THE LETTER FROM Nigel Hewston (below, left) touches on a subject I’d thought about, but really shied away from: that of “stress” in the life of birds. With people, stress gets a bad press: it’s linked to all manner of life-shortening conditions. But where, with people, does healthy stimulation end and unhealthy stress begin? It’s not necessarily easy to decide. Still less so, perhaps, with birds.

Nigel cites the example of a turaco family that took an undeniably stressful “house move” in their stride. That got me thinking about a personal experience. In the Omani desert, two Septembers ago, I visited an artificially irrigated farm, extremely remote, where migrant birds stop off to eat and drink. There, I saw numerous birds such as wheatears and shrikes “cowering” in tiny strips of shade behind water pipes, mandibles wide as they “panted” in the merciless heat. They looked “on the point of expiring”. Yet I didn’t find a single feathered corpse and, disturbing as it seemed at first sight, I had to conclude that the open-billed “panting” was not a sign of imminent death, but a “normal” self-cooling technique similar to that used by many animals in hot climates. Come nightfall, those birds would be on the wing again, resuming their migration. What seemed to me like life-threatening stress was the robust adaptation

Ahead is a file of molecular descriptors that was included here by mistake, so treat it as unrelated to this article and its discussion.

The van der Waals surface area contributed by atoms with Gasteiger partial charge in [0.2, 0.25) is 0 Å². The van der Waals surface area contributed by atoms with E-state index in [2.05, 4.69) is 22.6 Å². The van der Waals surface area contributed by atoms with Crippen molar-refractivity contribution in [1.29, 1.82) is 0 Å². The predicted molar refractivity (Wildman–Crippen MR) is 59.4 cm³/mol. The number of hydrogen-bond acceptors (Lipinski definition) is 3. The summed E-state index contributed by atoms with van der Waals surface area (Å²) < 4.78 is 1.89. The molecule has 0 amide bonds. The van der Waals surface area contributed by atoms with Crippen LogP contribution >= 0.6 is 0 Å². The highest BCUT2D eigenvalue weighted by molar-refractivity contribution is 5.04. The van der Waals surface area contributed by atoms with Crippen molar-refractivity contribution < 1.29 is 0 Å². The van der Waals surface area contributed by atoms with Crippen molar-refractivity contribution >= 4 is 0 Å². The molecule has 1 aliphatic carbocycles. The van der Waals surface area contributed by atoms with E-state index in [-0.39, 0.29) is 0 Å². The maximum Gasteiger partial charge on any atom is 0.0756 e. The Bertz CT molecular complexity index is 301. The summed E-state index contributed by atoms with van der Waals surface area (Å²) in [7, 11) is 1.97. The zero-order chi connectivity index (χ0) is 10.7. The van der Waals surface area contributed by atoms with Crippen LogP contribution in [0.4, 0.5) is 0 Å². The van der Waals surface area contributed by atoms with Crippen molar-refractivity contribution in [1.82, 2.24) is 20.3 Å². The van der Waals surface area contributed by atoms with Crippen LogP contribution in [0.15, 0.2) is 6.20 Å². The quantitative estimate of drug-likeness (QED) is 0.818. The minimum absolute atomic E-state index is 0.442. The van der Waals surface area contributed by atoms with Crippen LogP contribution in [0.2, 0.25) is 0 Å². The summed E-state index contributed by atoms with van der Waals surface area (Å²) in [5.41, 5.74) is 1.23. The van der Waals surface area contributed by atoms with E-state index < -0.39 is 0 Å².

of healthy birds to their environment.

None of that, of course, gives us the slightest excuse to neglect our own birds. Their health and fate are in our hands, at every moment, and we must never forget it. The lesson for me was that we should be very careful about using our own standards to interpret bird behaviour. These frail little creatures are, in many respects, immensely tougher than we are – and they know what they are doing.

  • Interesting think-piece about breed-and-release schemes by David Alderton on page 14. Should we be prioritising the reintroduction of “trophy” birds such as white storks over the conservation of smaller species such as turtle doves? One possible “pro-stork” argument is that in recent years these huge birds have adapted eagerly in parts of their range to nesting on structures such as telecoms pylons. In Morocco, the record is 25 stork nests on one pylon – and let’s face it, we’ve got lots of pylons, haven’t we?

Have a cooler week with your birds.

 

Head to Cage & Aviary Birds for more news and features.